Sprays are generally either preventatives or eradicants.  There are not really any good treatment measures that do both really well.  Be sure to use a method that is appropriate for what you need. When using sprays, coat the entire plant including the undersides of leaves.  Applying regularly is really important for prevention and treatment.  If you are not seeing any signs of powdery mildew, apply once a week as prevention.  If you are already treating an infection, thoroughly spray your plants every 3-4 days with the spray of your choice.

Milk and Whey

Milk has been studied as far back as the 1950’s as a preventative and eradicant for powdery mildew.  It can reduce instances of powdery mildew by up to 70% in outdoor gardens. There is a possibility that is even more effective in greenhouse settings.

Whey is also significantly effective in treating powdery mildew.  In greenhouse settings, whey spray has been shown to reduce instances of powdery mildew by 71-94% in cucumbers and up to 90% in zucchini.  These figures are comparable to common fungicides.

There is speculation that milk and whey help to raise the pH on the leaf surface, which helps prevent powdery mildew.  However, a study in the journal Australasian Plant Pathology suggests that there are more complex reasons milk is so effective against powdery mildew.  This study suggests that in natural light, multiple parts of milk produce oxygen free radicals. These free radicals work to kill and prevent powdery mildew. A mix of both milk and whey damaged the spores and hyphae within 24 hours of treatment. The study isolated different components of milk, such as lactoferrin, whey, and lactoperoxidase.  The milk and whey were the fastest acting and most reaching. They damaged both spores and hyphae within 24 hours.  The other methods, including just hydrogen peroxide, took at least 48 hours to see any effect.  Hydrogen peroxide has been shown to also use free radicals to damage powdery mildew.  But as this study shows, the proteins in milk and whey were even more effective.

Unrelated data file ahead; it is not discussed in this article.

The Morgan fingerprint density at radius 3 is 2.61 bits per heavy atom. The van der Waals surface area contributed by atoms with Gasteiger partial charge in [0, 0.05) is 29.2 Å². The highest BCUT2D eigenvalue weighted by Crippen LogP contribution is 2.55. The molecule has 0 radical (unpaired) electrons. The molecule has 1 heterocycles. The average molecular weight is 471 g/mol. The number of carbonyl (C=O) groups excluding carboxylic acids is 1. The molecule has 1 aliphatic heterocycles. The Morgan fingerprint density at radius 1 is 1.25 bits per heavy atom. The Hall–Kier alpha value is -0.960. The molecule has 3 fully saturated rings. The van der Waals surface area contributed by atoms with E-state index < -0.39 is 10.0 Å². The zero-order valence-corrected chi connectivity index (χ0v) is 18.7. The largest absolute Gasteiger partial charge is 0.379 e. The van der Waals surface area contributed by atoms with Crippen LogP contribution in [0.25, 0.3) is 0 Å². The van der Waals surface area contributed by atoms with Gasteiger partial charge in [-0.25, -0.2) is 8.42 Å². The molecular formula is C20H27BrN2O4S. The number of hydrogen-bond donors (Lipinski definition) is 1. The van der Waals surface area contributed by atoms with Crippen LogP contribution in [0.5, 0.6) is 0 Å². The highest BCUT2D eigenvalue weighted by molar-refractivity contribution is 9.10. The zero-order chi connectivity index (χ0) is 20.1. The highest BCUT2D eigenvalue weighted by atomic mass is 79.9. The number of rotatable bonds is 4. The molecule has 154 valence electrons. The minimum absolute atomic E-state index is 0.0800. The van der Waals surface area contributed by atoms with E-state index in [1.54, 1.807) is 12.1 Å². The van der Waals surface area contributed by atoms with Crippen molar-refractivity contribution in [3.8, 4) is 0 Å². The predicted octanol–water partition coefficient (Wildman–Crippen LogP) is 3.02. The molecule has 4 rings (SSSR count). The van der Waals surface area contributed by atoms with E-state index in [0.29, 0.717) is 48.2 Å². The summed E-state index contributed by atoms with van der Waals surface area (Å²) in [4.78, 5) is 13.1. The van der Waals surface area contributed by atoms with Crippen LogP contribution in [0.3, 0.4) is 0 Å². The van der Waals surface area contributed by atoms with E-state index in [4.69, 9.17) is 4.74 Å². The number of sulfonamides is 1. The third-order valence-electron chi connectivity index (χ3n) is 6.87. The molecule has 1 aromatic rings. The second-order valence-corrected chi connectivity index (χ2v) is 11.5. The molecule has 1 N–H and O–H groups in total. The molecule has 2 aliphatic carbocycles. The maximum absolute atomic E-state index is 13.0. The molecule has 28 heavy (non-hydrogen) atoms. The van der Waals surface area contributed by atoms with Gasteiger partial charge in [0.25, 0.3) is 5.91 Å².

Although milk appears to be an effective eradicant, it is most effective when used as a preventative.  Higher concentrations of milk have shown to be most effective.  Use at least 60% milk to 40% water with a few drops of dish soap.

Bicarbonates

Sodium bicarbonate and potassium bicarbonate can both be used as a preventative solution. However, sodium bicarbonate can have adverse effects on your soil structure, and potassium bicarbonate can be damaging to plants if not diluted properly. Powdery mildew cannot survive in an environment with a pH above 8. However, extremely alkaline treatments can damage your plants.  When combined, sodium and potassium bicarbonate can cause serious damage to plants, so they should be used sparingly.  If you do choose to use bicarbonates, be sure to mix and apply properly.